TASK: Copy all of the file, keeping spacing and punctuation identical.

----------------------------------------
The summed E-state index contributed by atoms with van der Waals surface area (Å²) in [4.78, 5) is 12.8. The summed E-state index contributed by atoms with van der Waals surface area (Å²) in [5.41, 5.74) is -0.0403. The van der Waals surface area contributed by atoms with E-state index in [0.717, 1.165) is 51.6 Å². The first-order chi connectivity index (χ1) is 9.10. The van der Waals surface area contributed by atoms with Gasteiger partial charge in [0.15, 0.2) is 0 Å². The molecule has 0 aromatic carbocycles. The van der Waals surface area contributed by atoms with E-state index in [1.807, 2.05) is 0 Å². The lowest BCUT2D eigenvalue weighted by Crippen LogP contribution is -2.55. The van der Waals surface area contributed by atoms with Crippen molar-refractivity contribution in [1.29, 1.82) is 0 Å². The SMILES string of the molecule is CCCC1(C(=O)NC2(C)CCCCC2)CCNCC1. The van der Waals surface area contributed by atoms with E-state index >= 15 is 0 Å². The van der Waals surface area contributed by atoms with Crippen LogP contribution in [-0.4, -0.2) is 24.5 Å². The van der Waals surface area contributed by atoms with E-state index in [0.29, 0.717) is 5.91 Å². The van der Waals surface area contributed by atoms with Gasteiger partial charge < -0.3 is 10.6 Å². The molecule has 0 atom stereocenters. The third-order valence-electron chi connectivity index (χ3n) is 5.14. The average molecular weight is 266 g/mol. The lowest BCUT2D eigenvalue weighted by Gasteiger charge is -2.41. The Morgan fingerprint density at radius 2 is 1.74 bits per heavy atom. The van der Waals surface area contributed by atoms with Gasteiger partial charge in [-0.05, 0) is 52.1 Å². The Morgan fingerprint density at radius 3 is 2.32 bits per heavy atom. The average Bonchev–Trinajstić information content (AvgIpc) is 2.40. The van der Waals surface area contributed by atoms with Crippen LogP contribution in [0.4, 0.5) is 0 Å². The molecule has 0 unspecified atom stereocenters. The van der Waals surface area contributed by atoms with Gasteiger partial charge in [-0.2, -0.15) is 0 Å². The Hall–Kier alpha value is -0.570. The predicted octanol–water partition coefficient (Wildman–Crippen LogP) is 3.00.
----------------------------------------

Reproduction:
The summed E-state index contributed by atoms with van der Waals surface area (Å²) in [4.78, 5) is 12.8. The summed E-state index contributed by atoms with van der Waals surface area (Å²) in [5.41, 5.74) is -0.0403. The van der Waals surface area contributed by atoms with E-state index in [0.717, 1.165) is 51.6 Å². The first-order chi connectivity index (χ1) is 9.10. The van der Waals surface area contributed by atoms with Gasteiger partial charge in [0.15, 0.2) is 0 Å². The molecule has 0 aromatic carbocycles. The van der Waals surface area contributed by atoms with E-state index in [1.807, 2.05) is 0 Å². The lowest BCUT2D eigenvalue weighted by Crippen LogP contribution is -2.55. The van der Waals surface area contributed by atoms with Crippen molar-refractivity contribution in [1.29, 1.82) is 0 Å². The SMILES string of the molecule is CCCC1(C(=O)NC2(C)CCCCC2)CCNCC1. The van der Waals surface area contributed by atoms with E-state index >= 15 is 0 Å². The van der Waals surface area contributed by atoms with Crippen LogP contribution in [-0.4, -0.2) is 24.5 Å². The van der Waals surface area contributed by atoms with E-state index in [0.29, 0.717) is 5.91 Å². The van der Waals surface area contributed by atoms with Gasteiger partial charge < -0.3 is 10.6 Å². The molecule has 0 atom stereocenters. The third-order valence-electron chi connectivity index (χ3n) is 5.14. The average molecular weight is 266 g/mol. The lowest BCUT2D eigenvalue weighted by Gasteiger charge is -2.41. The Morgan fingerprint density at radius 2 is 1.74 bits per heavy atom. The van der Waals surface area contributed by atoms with Gasteiger partial charge in [-0.05, 0) is 52.1 Å². The Morgan fingerprint density at radius 3 is 2.32 bits per heavy atom. The average Bonchev–Trinajstić information content (AvgIpc) is 2.40. The van der Waals surface area contributed by atoms with Crippen LogP contribution in [0.4, 0.5) is 0 Å². The molecule has 0 unspecified atom stereocenters. The van der Waals surface area contributed by atoms with Gasteiger partial charge in [-0.2, -0.15) is 0 Å². The Hall–Kier alpha value is -0.570. The predicted octanol–water partition coefficient (Wildman–Crippen LogP) is 3.00.